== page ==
I will also note that my father, my late father had the prescience, he was Greek, to be born on the 25th of March, the day of Greek Independence. Thank you. Commissioner?

[Applause].

Commissioner Piebalgs: Secretaries of State, excellencies, ladies and gentlemen.

First of all, I would like to thank you for giving me the opportunity and the privilege of addressing you on the occasion of 50th Anniversary celebration of the European integration process. Celebrations here in Washington certainly have a symbolic meaning.

The United States of America has continuously been present in the European integration process. Indeed, the Marshall Plan [inaudible] after the 2nd World War by the United States of America. This [inaudible] prompted Western Europe's economic post-war recovery.

Half a century ago, the heads of state [inaudible] of six European countries met in Rome to put their signatures to the [founding document] of the European community, widely known as the Treaty of Rome. They saw that European integration of the [as a way of preventing], the seeming inevitability of new conflicts in Europe. Fifty years of the integration process have built a permanent peace in Europe.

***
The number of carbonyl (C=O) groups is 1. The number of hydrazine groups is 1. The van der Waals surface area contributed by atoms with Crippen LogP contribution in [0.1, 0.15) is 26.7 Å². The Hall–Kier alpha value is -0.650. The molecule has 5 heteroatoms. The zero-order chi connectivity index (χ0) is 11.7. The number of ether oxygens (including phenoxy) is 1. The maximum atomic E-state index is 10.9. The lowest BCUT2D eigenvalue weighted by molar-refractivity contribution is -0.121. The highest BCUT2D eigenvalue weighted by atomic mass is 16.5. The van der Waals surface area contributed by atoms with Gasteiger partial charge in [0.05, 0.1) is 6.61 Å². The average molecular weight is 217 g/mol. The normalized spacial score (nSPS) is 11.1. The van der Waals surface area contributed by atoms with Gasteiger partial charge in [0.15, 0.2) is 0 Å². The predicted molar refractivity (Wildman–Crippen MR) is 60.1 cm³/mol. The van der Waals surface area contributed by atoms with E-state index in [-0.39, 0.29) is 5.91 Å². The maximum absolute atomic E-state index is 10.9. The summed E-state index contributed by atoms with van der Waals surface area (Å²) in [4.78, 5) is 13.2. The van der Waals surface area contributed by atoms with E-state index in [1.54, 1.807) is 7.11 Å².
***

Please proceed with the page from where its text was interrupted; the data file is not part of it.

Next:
The European integration process has brought also growth and prosperity. Today the European Union has a single market, a common currency shared by certain member countries, and London is one of the biggest trading powers in the world.

The European Union economy is enjoying robust growth. The European Union has also been [inaudible] respecting the principles of solidarity and social justice.

Europe has harnessed a peaceful ramification. On a personal note I would also mention that I was born the same year when the treaty was signed. But since [inaudible], no one I believe on the eastern side of the Iron Curtain dared to think about politically and economically united Europe where my country, Latvia, could belong.

European integration perspective, [just opened after the end of the] Cold War, and I am proud of having been able to serve my country through the EU integration process [inaudible].

Here again by encouraging and assisting transition, [inaudible] restore democracy, the rule of law, market economies, and security in the Central and Eastern European countries. The United States of America has strongly boosted Europe integration process.

[In the] enlargement accomplished this year bringing the number of EU member countries to 27. We may clearly acknowledge that the European Union's enlargement policy has been a success story. New member countries have also had huge growth and lots of them have two digit growth rate in 2006.